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Facebook Benefits Extroverts Most

Introverts Log More Time on Social Networking Site, but Have Fewer Friends, Study Shows
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WebMD Health News
Reviewed by Louise Chang, MD

June 25, 2008 -- People who are more socially isolated in real life tend to be more isolated in the virtual world of social networking web sites like Facebook, new research suggests.

Facebook users in the study who reported feeling anxiety and fear in their face-to-face relationships spent more time on Facebook than their more socially comfortable peers.

But they also had fewer Facebook friends, Louisiana State University doctoral student Pavica Sheldon reports.

The study included 172 Louisiana State students, most of whom were current Facebook users.

"Our results seem to justify the rich-get-richer hypothesis, which states that the Internet primarily benefits extroverted individuals, and that introverts communicate online less often," Sheldon writes in the latest issue of the Journal of Media Psychology.

(Are you involved in any online social networks? Tell us how they enrich your life on WebMD's Health Cafe message board.)

21 Million Facebook Users

In the four years since its introduction, Facebook has registered more than 21 million users, most in their teens, 20s, and 30s.

Originally developed as a social networking site for college students, it is now open to anyone. But college students still make up the majority of the site's users.

Sheldon and colleagues conducted their research in an effort to better understand how the site is used.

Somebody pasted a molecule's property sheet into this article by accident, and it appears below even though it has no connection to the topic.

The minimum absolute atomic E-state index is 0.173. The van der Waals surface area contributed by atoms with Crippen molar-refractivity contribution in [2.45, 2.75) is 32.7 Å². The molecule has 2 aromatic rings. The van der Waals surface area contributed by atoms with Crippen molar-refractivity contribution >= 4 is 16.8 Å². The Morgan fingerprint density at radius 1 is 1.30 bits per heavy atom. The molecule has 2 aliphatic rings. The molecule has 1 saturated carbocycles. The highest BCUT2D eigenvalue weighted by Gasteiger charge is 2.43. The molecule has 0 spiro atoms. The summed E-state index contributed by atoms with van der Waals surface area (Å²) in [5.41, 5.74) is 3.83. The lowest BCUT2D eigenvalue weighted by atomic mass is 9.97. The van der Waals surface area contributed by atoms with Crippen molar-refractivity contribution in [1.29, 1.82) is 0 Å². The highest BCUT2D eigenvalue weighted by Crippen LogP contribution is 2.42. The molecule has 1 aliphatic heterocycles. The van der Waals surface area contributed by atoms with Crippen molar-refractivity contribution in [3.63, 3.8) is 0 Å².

"Most people who don't use Facebook think it is all about developing new relationships, but that is not what we found," Sheldon tells WebMD.

Ninety-three percent of the students who took part in the study reported having a Facebook account, with the average student spending around 45 minutes on the site each day.

Among the major findings:

  • The most often cited reason for using the site was to check up on real-life friends and acquaintances.
  • Passing the time or avoiding boredom was cited as a major reason for logging on to Facebook, as was staying in touch with friends.
  • Far fewer people reported using the site as a means for developing romantic relationships, finding companionship, relieving loneliness, or meeting more interesting people than they knew in real life.

Satisfaction or lack of satisfaction with face-to face communications did not predict the number of hours spent on Facebook, the number of solely virtual friends the users in the study had, or how satisfied they were with the site.

But students who expressed an unwillingness to communicate face-to-face had fewer Facebook friends than students who communicated easily.

"College students use Facebook in the same way they use interpersonal communications, primarily to maintain their relationships or pass time when bored," Sheldon and colleagues note.

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